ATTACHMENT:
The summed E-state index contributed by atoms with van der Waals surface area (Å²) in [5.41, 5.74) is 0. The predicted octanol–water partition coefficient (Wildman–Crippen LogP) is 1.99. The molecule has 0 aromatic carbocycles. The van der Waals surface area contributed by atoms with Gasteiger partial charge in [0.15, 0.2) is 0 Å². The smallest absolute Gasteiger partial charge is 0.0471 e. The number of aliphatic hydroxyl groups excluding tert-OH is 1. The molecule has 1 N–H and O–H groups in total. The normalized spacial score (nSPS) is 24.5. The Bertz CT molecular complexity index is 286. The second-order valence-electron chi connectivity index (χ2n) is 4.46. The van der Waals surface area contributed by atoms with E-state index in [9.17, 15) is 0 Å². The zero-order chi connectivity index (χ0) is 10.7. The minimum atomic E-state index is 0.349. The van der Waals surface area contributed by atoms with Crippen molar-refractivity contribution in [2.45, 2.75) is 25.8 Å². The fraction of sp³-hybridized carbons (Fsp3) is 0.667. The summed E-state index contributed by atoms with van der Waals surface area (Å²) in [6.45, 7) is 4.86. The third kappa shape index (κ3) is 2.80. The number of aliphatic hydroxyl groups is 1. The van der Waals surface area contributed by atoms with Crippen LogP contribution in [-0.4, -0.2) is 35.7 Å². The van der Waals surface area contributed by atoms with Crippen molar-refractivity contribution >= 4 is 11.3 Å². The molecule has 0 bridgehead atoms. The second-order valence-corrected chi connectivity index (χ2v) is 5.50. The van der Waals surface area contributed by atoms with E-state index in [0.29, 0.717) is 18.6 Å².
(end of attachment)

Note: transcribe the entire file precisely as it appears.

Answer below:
The summed E-state index contributed by atoms with van der Waals surface area (Å²) in [5.41, 5.74) is 0. The predicted octanol–water partition coefficient (Wildman–Crippen LogP) is 1.99. The molecule has 0 aromatic carbocycles. The van der Waals surface area contributed by atoms with Gasteiger partial charge in [0.15, 0.2) is 0 Å². The smallest absolute Gasteiger partial charge is 0.0471 e. The number of aliphatic hydroxyl groups excluding tert-OH is 1. The molecule has 1 N–H and O–H groups in total. The normalized spacial score (nSPS) is 24.5. The Bertz CT molecular complexity index is 286. The second-order valence-electron chi connectivity index (χ2n) is 4.46. The van der Waals surface area contributed by atoms with E-state index in [9.17, 15) is 0 Å². The zero-order chi connectivity index (χ0) is 10.7. The minimum atomic E-state index is 0.349. The van der Waals surface area contributed by atoms with Crippen molar-refractivity contribution in [2.45, 2.75) is 25.8 Å². The fraction of sp³-hybridized carbons (Fsp3) is 0.667. The summed E-state index contributed by atoms with van der Waals surface area (Å²) in [6.45, 7) is 4.86. The third kappa shape index (κ3) is 2.80. The number of aliphatic hydroxyl groups is 1. The van der Waals surface area contributed by atoms with Crippen LogP contribution in [-0.4, -0.2) is 35.7 Å². The van der Waals surface area contributed by atoms with Crippen molar-refractivity contribution >= 4 is 11.3 Å². The molecule has 0 bridgehead atoms. The second-order valence-corrected chi connectivity index (χ2v) is 5.50. The van der Waals surface area contributed by atoms with E-state index in [0.29, 0.717) is 18.6 Å².